Several research groups have used experimental rodent models to explore the concept that epithelial cells are the targets of carcinogens, as implied by the Somatic Mutation Theory. Miyamoto et al. reported tumor formation after mammary epithelial cells were exposed to NMU in vitro and injected into cleared fat pads (Miyamoto et al., 1988). These authors used a cell inoculum one order of magnitude higher than the one we used and a different cell purification method. Also, they added the NMU when the cultures were 3 days old and made no reference to the degree of fibroblast contamination. It is conceivable that, in their experiments, fibroblasts exposed to NMU in vitro could have played a role in the carcinogenic process. On the contrary, we repeatedly trypsinized and subcultured the mammary epithelial cells to enrich this pool of cells and reduce fibroblast contamination. In essence, we exposed a highly enriched mammary epithelial cell population to NMU (Fig. 2A). Furthermore, Miyamoto et al. injected the mammary epithelial cells into fat pads immediately after clearing, while in the midst of wound healing (Miyamoto et al., 1988). In this context, it has been shown that carcinogenesis is promoted by a wounded stroma (Konstantinidis et al., 1982; Sieweke et al., 1990). Their data and those by Guzman et al. do not suggest a positive correlation between tumor yield and either NMU concentration or the number of exposures to this carcinogen in vitro. Moreover, normal epithelial outgrowths were observed at all NMU doses (Guzman et al., 1987; Miyamoto et al., 1988). Using yet another protocol, Kamiya et al. showed that NMU- or radiation-exposed mammary epithelial cells yielded mammary carcinomas when grafted into rat fat pads that were `cleared' by injecting 70% ethanol (Kamiya et al., 1995). They interpreted these data as evidence that tumor formation was due to undefined epigenetic factors rather than to mutations. They also observed that tumor incidence diminished as the number of cells injected increased, an outcome inconsistent with the Somatic Mutation Theory.
These experiments dealing with in vitro exposure to NMU were based on the premise that NMU acted directly on the epithelial cells and, therefore, under this rationale, no attempt was made to evaluate the role of the stroma in tumor formation (Greiner et al., 1983; Guzman et al., 1987; Miyamoto et al., 1988; Delp et al., 1990). The novelty of our observations stems from the fact that a carcinogen-treated stroma was able to transform vehicle-treated cells into neoplastic tissues comparable with those seen in intact NMU-exposed rats (positive control Group 5) (Fig. 5 and Table 1).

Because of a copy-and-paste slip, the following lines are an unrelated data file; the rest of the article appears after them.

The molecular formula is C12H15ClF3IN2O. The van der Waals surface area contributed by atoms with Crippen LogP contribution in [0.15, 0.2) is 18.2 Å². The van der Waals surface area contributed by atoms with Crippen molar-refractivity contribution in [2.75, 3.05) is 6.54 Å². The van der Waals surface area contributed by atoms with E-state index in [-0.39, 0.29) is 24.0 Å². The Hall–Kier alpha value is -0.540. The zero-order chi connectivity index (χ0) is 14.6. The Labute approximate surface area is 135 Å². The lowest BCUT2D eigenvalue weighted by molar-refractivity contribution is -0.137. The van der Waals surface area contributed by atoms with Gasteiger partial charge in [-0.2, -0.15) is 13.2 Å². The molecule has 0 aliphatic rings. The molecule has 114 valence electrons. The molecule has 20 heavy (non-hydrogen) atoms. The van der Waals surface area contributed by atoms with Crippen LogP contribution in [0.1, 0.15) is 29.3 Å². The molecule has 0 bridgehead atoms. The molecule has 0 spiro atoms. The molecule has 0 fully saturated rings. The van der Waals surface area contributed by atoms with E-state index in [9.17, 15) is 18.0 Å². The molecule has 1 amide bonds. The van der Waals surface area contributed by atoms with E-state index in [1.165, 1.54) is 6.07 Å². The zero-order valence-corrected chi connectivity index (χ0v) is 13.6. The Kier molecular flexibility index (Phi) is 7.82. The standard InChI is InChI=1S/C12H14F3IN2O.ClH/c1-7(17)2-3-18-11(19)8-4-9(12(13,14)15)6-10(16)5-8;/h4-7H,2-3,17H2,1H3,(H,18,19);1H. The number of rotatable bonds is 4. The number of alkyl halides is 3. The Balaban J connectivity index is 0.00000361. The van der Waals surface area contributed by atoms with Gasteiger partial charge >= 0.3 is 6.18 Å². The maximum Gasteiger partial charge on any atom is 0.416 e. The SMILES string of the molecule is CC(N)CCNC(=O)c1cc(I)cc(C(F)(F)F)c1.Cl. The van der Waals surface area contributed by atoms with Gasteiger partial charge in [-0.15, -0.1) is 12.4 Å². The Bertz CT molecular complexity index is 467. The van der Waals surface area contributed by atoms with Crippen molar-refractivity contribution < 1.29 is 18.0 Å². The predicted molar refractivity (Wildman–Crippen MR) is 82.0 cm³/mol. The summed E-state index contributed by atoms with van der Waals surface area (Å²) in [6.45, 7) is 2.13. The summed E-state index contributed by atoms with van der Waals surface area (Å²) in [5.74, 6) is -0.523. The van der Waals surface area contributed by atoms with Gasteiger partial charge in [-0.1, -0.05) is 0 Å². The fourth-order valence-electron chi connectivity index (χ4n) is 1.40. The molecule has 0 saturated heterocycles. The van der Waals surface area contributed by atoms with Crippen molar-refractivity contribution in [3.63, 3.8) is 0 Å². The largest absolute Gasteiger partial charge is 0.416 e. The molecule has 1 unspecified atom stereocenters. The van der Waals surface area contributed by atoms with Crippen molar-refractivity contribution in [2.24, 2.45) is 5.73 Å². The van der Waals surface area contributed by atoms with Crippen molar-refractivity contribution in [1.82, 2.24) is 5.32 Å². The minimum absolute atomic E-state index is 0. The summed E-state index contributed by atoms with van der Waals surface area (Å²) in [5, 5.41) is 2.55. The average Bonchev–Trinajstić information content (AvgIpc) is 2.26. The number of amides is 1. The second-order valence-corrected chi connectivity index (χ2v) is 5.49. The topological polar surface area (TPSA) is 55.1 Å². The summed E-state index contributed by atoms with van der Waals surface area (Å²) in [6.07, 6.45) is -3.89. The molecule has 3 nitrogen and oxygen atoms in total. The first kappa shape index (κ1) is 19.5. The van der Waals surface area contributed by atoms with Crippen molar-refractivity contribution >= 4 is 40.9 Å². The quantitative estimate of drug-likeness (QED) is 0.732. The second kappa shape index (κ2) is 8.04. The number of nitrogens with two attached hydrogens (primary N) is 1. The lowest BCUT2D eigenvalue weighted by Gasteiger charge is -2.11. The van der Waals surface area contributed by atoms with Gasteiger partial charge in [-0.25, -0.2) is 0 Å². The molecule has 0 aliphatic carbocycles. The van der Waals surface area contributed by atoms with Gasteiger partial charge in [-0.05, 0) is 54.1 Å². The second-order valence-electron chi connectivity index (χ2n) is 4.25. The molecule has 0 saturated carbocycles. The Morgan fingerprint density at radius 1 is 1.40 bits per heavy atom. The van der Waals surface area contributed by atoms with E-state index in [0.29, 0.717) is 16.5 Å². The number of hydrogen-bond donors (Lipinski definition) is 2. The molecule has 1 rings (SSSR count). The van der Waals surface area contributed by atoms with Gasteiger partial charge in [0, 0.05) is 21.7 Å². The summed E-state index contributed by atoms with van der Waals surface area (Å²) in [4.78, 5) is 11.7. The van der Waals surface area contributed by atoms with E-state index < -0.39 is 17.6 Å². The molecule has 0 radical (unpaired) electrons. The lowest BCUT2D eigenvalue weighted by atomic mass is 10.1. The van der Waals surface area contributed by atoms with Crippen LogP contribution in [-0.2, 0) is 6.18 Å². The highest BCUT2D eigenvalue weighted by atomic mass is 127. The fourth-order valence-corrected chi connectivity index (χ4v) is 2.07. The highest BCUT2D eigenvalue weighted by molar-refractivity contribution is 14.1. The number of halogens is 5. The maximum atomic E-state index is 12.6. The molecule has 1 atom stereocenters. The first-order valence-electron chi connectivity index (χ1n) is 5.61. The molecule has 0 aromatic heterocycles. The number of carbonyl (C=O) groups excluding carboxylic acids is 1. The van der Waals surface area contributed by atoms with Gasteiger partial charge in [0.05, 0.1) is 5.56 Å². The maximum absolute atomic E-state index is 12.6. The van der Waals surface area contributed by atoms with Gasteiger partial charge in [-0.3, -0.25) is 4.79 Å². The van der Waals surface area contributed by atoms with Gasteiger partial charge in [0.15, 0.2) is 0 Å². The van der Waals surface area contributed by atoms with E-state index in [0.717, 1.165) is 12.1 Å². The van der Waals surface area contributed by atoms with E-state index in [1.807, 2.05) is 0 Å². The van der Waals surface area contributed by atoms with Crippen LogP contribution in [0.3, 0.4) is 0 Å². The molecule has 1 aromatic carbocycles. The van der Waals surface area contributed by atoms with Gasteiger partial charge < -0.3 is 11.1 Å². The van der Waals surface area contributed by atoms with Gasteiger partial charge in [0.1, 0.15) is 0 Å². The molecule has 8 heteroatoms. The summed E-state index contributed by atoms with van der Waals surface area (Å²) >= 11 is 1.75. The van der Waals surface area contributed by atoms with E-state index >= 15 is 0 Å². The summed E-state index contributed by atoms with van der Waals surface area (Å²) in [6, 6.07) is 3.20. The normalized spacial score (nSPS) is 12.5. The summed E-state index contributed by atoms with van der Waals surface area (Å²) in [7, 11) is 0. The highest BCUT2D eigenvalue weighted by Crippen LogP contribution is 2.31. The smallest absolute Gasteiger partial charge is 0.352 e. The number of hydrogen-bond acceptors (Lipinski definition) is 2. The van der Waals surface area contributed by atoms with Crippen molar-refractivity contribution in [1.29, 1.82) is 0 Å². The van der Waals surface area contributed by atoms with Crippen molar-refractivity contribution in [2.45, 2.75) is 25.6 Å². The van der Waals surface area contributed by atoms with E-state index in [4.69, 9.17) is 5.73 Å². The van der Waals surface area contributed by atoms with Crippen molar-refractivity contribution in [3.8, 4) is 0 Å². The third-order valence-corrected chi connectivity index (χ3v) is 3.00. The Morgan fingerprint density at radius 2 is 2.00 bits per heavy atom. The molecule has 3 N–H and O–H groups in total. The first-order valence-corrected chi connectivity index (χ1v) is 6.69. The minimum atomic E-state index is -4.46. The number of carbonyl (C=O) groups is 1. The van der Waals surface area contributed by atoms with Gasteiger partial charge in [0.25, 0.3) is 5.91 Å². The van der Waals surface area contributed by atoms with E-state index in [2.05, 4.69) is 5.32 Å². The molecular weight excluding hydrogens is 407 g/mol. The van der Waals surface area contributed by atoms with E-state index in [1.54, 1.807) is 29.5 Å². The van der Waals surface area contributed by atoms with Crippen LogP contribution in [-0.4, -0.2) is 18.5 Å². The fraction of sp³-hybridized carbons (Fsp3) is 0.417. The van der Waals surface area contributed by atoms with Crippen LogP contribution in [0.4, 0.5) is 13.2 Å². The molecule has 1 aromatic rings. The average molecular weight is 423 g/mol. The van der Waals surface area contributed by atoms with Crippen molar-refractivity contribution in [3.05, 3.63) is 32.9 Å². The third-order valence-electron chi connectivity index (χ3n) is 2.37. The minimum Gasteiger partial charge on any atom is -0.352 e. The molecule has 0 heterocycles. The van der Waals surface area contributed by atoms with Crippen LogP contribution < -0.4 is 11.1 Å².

The prevalent hypothesis that NMU exposure results in carcinogenesis because of NMU-induced point mutations in the codon 12 of the Ha-ras-1 gene of mammary epithelial cells (Zarbl et al., 1985) has been challenged. As shown in our results and in the literature (Cha et al., 1994; Cha et al., 1996; Swanson et al., 1996; Shirai et al., 1997; Thompson, T. A. et al., 2000b), not all NMU-induced mammary neoplasms express this mutation. Also, Korkola and Archer have observed comparable results in NMU-induced pre-neoplastic lesions (Korkola and Archer, 1999). Equally important, this mutation is present in mammary glands from non-exposed animals (Cha et al., 1996). Here, we confirm these findings and show that the frequency of tumors expressing mutated Ha-ras-1 is statistically similar in the positive controls (Group 5) and recombinants from NMU-exposed stroma (Groups 1 and 2). Moreover, we also observed that mutated Ha-ras-1 is also present in the cleared mammary fat pad of vehicle-exposed animals. Furthermore, Zhang et al. demonstrated that increasing the dose of NMU increased total tumor yield but reduced the frequency of mammary tumors expressing mutated Ha-ras-1 (Zhang et al., 1990). In sum, these data suggest that the Ha-ras-1 gene mutation appears to be neither necessary nor sufficient for neoplastic transformation and that it is not exclusively present in the epithelial cells.
The concept that altered tissue architecture is at the core of carcinogenesis was pioneered by Waddington (Waddington, 1935), Orr (Orr, 1958) and, more recently, by Bissell and Radisky (Bissell and Radisky, 2001) and others (Sonnenschein and Soto, 2000; Moss, 2003, Weaver and Gilbert, 2004). Altogether, our data and those of others challenge the long-held notion that carcinogens induce mammary cancer by causing mutations in the DNA of an epithelial cell (Fearon and Vogelstein, 1990; Mastorides and Maronpot, 2002). These results suggest the need to explore the roles that the stroma components [i.e. the cells (fibroblasts, adipocytes, mast cells, etc.)] and the extracellular matrix play in rodent mammary carcinogenesis. Efforts should also be directed at exploring the role of the stroma in experimental models for carcinogenesis involving organs other than the mammary gland (i.e. skin, prostate, liver, bladder). To accommodate a novel perspective on the role of the stroma in carcinogenesis, a rigorous analysis of concepts, definitions and experimental approaches is now needed. This will facilitate the identification of the mediators responsible for the altered tissue phenotype in cancers and of ways to reverse their effect by adopting a solid epigenetic perspective.
A report on these findings was made at the 12th International Conference of the International Society of Differentiation, 14-17 September 2002, at Lyon, France. This research was supported primarily by the Bradshaw Foundation (Geneva, Switzerland), by the USA Department of Defense grant 17-01-1-0654 and by the Massachusetts Department of Public Health. Dr Will Rand's statistical advice is appreciated, as is the technical help of Dr Peter Geck, Jenny Lenkowski, Cheryl Michaelson and Carise Wieloch. The authors also thank Drs D. Radinsky, P. Kenny, T. Shioda and J. Russo for their critical reading of the manuscript.